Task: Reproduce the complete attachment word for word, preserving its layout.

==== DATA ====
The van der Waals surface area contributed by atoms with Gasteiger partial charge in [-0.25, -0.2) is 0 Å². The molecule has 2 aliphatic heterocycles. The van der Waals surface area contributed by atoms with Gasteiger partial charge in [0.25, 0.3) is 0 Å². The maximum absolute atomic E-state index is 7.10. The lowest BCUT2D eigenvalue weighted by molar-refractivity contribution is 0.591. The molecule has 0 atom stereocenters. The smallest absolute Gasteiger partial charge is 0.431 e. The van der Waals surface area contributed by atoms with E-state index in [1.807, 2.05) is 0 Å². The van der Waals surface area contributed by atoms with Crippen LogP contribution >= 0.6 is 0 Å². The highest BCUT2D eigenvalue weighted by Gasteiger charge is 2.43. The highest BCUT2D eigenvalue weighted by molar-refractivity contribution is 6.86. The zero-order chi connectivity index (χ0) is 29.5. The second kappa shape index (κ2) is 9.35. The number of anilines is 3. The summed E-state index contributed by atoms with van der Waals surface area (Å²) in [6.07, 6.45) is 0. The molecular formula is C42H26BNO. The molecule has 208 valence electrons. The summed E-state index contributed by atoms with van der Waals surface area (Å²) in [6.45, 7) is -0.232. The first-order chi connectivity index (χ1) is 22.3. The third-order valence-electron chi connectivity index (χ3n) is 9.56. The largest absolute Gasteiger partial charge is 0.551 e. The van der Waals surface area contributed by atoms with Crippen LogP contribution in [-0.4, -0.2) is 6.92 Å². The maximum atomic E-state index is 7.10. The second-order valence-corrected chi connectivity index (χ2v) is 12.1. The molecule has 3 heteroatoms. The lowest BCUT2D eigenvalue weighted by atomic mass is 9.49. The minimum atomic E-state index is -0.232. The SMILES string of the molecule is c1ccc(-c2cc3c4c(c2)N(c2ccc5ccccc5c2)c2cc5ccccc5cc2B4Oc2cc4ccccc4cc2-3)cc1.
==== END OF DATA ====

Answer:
The van der Waals surface area contributed by atoms with Gasteiger partial charge in [-0.25, -0.2) is 0 Å². The molecule has 2 aliphatic heterocycles. The van der Waals surface area contributed by atoms with Gasteiger partial charge in [0.25, 0.3) is 0 Å². The maximum absolute atomic E-state index is 7.10. The lowest BCUT2D eigenvalue weighted by molar-refractivity contribution is 0.591. The molecule has 0 atom stereocenters. The smallest absolute Gasteiger partial charge is 0.431 e. The van der Waals surface area contributed by atoms with E-state index in [1.807, 2.05) is 0 Å². The van der Waals surface area contributed by atoms with Crippen LogP contribution >= 0.6 is 0 Å². The highest BCUT2D eigenvalue weighted by Gasteiger charge is 2.43. The highest BCUT2D eigenvalue weighted by molar-refractivity contribution is 6.86. The zero-order chi connectivity index (χ0) is 29.5. The second kappa shape index (κ2) is 9.35. The number of anilines is 3. The summed E-state index contributed by atoms with van der Waals surface area (Å²) in [6.07, 6.45) is 0. The molecular formula is C42H26BNO. The molecule has 208 valence electrons. The summed E-state index contributed by atoms with van der Waals surface area (Å²) in [6.45, 7) is -0.232. The first-order chi connectivity index (χ1) is 22.3. The third-order valence-electron chi connectivity index (χ3n) is 9.56. The largest absolute Gasteiger partial charge is 0.551 e. The van der Waals surface area contributed by atoms with Crippen LogP contribution in [-0.4, -0.2) is 6.92 Å². The maximum atomic E-state index is 7.10. The second-order valence-corrected chi connectivity index (χ2v) is 12.1. The molecule has 3 heteroatoms. The lowest BCUT2D eigenvalue weighted by atomic mass is 9.49. The minimum atomic E-state index is -0.232. The SMILES string of the molecule is c1ccc(-c2cc3c4c(c2)N(c2ccc5ccccc5c2)c2cc5ccccc5cc2B4Oc2cc4ccccc4cc2-3)cc1.